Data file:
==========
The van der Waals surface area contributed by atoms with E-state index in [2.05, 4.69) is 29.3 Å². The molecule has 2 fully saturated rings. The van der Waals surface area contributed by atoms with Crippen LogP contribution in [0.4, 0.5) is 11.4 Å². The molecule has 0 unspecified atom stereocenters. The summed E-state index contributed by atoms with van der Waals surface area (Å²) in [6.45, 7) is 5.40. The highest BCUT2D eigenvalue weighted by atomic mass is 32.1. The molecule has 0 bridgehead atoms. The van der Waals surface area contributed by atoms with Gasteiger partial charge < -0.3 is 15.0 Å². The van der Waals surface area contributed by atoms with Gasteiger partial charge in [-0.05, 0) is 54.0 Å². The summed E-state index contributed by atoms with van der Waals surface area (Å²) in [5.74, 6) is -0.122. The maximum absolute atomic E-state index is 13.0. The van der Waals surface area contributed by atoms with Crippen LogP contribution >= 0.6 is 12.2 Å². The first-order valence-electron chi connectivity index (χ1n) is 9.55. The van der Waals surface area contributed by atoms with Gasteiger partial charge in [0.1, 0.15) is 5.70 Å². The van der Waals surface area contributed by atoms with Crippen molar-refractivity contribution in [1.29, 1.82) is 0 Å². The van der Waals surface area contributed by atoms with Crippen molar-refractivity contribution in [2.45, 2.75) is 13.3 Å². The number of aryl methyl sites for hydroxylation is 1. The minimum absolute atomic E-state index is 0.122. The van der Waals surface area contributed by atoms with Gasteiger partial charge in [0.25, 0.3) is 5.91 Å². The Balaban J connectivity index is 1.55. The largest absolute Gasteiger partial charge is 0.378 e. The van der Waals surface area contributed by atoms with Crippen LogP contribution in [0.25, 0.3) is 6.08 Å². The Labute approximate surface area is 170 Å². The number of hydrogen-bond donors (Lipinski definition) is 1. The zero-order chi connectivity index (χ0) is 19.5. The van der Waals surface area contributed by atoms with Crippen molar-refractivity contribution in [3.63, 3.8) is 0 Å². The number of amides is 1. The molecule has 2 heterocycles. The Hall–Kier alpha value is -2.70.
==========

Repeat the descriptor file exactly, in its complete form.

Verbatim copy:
The van der Waals surface area contributed by atoms with E-state index in [2.05, 4.69) is 29.3 Å². The molecule has 2 fully saturated rings. The van der Waals surface area contributed by atoms with Crippen LogP contribution in [0.4, 0.5) is 11.4 Å². The molecule has 0 unspecified atom stereocenters. The summed E-state index contributed by atoms with van der Waals surface area (Å²) in [6.45, 7) is 5.40. The highest BCUT2D eigenvalue weighted by atomic mass is 32.1. The molecule has 0 bridgehead atoms. The van der Waals surface area contributed by atoms with Gasteiger partial charge < -0.3 is 15.0 Å². The van der Waals surface area contributed by atoms with Gasteiger partial charge in [-0.05, 0) is 54.0 Å². The summed E-state index contributed by atoms with van der Waals surface area (Å²) in [5.74, 6) is -0.122. The maximum absolute atomic E-state index is 13.0. The van der Waals surface area contributed by atoms with Crippen LogP contribution >= 0.6 is 12.2 Å². The first-order valence-electron chi connectivity index (χ1n) is 9.55. The van der Waals surface area contributed by atoms with Gasteiger partial charge in [0.1, 0.15) is 5.70 Å². The van der Waals surface area contributed by atoms with Crippen molar-refractivity contribution in [1.29, 1.82) is 0 Å². The van der Waals surface area contributed by atoms with Crippen molar-refractivity contribution in [2.45, 2.75) is 13.3 Å². The number of aryl methyl sites for hydroxylation is 1. The minimum absolute atomic E-state index is 0.122. The van der Waals surface area contributed by atoms with Gasteiger partial charge in [0.25, 0.3) is 5.91 Å². The Balaban J connectivity index is 1.55. The largest absolute Gasteiger partial charge is 0.378 e. The van der Waals surface area contributed by atoms with Crippen LogP contribution in [0.25, 0.3) is 6.08 Å². The Labute approximate surface area is 170 Å². The number of hydrogen-bond donors (Lipinski definition) is 1. The zero-order chi connectivity index (χ0) is 19.5. The van der Waals surface area contributed by atoms with Crippen molar-refractivity contribution in [3.63, 3.8) is 0 Å². The number of amides is 1. The molecule has 2 heterocycles. The Hall–Kier alpha value is -2.70.